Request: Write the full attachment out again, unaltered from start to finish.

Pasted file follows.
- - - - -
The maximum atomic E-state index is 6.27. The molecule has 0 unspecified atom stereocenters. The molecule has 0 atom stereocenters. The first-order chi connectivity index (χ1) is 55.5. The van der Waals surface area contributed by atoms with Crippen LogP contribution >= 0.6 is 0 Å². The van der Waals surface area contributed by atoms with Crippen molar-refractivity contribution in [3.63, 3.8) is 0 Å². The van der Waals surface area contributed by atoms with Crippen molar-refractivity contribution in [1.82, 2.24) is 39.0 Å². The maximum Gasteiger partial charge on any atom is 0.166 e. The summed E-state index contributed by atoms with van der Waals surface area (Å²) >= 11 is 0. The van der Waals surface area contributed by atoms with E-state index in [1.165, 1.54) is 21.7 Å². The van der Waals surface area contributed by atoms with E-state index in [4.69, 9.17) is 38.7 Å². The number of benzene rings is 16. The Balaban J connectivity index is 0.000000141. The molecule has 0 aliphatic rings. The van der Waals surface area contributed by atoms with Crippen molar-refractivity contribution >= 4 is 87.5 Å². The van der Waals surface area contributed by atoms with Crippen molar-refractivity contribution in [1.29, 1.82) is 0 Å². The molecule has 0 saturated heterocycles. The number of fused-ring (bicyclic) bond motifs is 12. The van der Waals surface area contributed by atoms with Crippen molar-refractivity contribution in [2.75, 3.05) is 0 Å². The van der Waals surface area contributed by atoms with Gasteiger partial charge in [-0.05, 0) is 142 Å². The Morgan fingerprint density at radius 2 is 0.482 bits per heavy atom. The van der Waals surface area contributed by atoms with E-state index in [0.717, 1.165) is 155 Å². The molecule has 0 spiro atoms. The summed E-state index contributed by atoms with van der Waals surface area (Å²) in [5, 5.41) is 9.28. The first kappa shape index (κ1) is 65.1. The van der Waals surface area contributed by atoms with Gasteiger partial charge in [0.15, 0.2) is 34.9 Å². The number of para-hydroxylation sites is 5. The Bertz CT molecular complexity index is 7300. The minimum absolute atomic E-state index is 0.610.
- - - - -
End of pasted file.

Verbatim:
The maximum atomic E-state index is 6.27. The molecule has 0 unspecified atom stereocenters. The molecule has 0 atom stereocenters. The first-order chi connectivity index (χ1) is 55.5. The van der Waals surface area contributed by atoms with Crippen LogP contribution >= 0.6 is 0 Å². The van der Waals surface area contributed by atoms with Crippen molar-refractivity contribution in [3.63, 3.8) is 0 Å². The van der Waals surface area contributed by atoms with Crippen molar-refractivity contribution in [1.82, 2.24) is 39.0 Å². The maximum Gasteiger partial charge on any atom is 0.166 e. The summed E-state index contributed by atoms with van der Waals surface area (Å²) >= 11 is 0. The van der Waals surface area contributed by atoms with E-state index in [1.165, 1.54) is 21.7 Å². The van der Waals surface area contributed by atoms with E-state index in [4.69, 9.17) is 38.7 Å². The number of benzene rings is 16. The Balaban J connectivity index is 0.000000141. The molecule has 0 aliphatic rings. The van der Waals surface area contributed by atoms with Crippen molar-refractivity contribution >= 4 is 87.5 Å². The van der Waals surface area contributed by atoms with Crippen molar-refractivity contribution in [1.29, 1.82) is 0 Å². The molecule has 0 saturated heterocycles. The number of fused-ring (bicyclic) bond motifs is 12. The van der Waals surface area contributed by atoms with Crippen molar-refractivity contribution in [2.75, 3.05) is 0 Å². The van der Waals surface area contributed by atoms with Gasteiger partial charge in [-0.05, 0) is 142 Å². The Morgan fingerprint density at radius 2 is 0.482 bits per heavy atom. The van der Waals surface area contributed by atoms with E-state index in [0.717, 1.165) is 155 Å². The molecule has 0 spiro atoms. The summed E-state index contributed by atoms with van der Waals surface area (Å²) in [5, 5.41) is 9.28. The first kappa shape index (κ1) is 65.1. The van der Waals surface area contributed by atoms with Gasteiger partial charge in [0.15, 0.2) is 34.9 Å². The number of para-hydroxylation sites is 5. The Bertz CT molecular complexity index is 7300. The minimum absolute atomic E-state index is 0.610.